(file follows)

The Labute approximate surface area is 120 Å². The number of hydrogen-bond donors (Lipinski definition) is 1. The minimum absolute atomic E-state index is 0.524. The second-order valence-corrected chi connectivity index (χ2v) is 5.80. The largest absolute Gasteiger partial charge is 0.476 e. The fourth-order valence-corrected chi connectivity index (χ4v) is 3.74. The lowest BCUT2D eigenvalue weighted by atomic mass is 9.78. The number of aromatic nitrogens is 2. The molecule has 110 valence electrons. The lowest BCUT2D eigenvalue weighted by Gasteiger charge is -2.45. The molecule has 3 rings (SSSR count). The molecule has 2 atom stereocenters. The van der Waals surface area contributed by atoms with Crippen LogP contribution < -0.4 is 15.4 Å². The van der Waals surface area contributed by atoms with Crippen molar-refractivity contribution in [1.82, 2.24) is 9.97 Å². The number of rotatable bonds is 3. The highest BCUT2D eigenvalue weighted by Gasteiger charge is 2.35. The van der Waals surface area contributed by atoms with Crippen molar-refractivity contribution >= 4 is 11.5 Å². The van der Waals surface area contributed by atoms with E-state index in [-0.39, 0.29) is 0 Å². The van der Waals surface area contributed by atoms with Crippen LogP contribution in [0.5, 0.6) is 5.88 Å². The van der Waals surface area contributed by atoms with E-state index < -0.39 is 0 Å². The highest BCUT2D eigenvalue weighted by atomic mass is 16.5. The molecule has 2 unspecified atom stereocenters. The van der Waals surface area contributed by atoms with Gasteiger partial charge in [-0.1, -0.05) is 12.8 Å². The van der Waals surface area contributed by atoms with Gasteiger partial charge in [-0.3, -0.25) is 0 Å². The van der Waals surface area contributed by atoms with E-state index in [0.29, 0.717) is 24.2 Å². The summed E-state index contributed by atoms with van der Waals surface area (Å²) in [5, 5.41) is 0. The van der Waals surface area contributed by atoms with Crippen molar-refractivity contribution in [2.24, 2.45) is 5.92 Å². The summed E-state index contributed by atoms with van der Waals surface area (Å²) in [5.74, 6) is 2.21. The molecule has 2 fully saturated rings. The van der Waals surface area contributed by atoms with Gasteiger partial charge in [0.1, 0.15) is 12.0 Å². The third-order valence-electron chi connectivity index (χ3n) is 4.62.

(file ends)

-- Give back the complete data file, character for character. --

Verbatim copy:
The Labute approximate surface area is 120 Å². The number of hydrogen-bond donors (Lipinski definition) is 1. The minimum absolute atomic E-state index is 0.524. The second-order valence-corrected chi connectivity index (χ2v) is 5.80. The largest absolute Gasteiger partial charge is 0.476 e. The fourth-order valence-corrected chi connectivity index (χ4v) is 3.74. The lowest BCUT2D eigenvalue weighted by atomic mass is 9.78. The number of aromatic nitrogens is 2. The molecule has 110 valence electrons. The lowest BCUT2D eigenvalue weighted by Gasteiger charge is -2.45. The molecule has 3 rings (SSSR count). The molecule has 2 atom stereocenters. The van der Waals surface area contributed by atoms with Crippen LogP contribution < -0.4 is 15.4 Å². The van der Waals surface area contributed by atoms with Crippen molar-refractivity contribution in [1.82, 2.24) is 9.97 Å². The number of rotatable bonds is 3. The highest BCUT2D eigenvalue weighted by Gasteiger charge is 2.35. The van der Waals surface area contributed by atoms with Crippen molar-refractivity contribution >= 4 is 11.5 Å². The van der Waals surface area contributed by atoms with E-state index in [-0.39, 0.29) is 0 Å². The van der Waals surface area contributed by atoms with Crippen LogP contribution in [0.5, 0.6) is 5.88 Å². The van der Waals surface area contributed by atoms with E-state index < -0.39 is 0 Å². The highest BCUT2D eigenvalue weighted by atomic mass is 16.5. The molecule has 2 unspecified atom stereocenters. The van der Waals surface area contributed by atoms with Gasteiger partial charge in [-0.1, -0.05) is 12.8 Å². The van der Waals surface area contributed by atoms with Gasteiger partial charge in [-0.3, -0.25) is 0 Å². The van der Waals surface area contributed by atoms with E-state index in [0.29, 0.717) is 24.2 Å². The summed E-state index contributed by atoms with van der Waals surface area (Å²) in [5, 5.41) is 0. The van der Waals surface area contributed by atoms with Crippen molar-refractivity contribution in [2.24, 2.45) is 5.92 Å². The summed E-state index contributed by atoms with van der Waals surface area (Å²) in [5.74, 6) is 2.21. The molecule has 2 fully saturated rings. The van der Waals surface area contributed by atoms with Gasteiger partial charge in [0.1, 0.15) is 12.0 Å². The third-order valence-electron chi connectivity index (χ3n) is 4.62.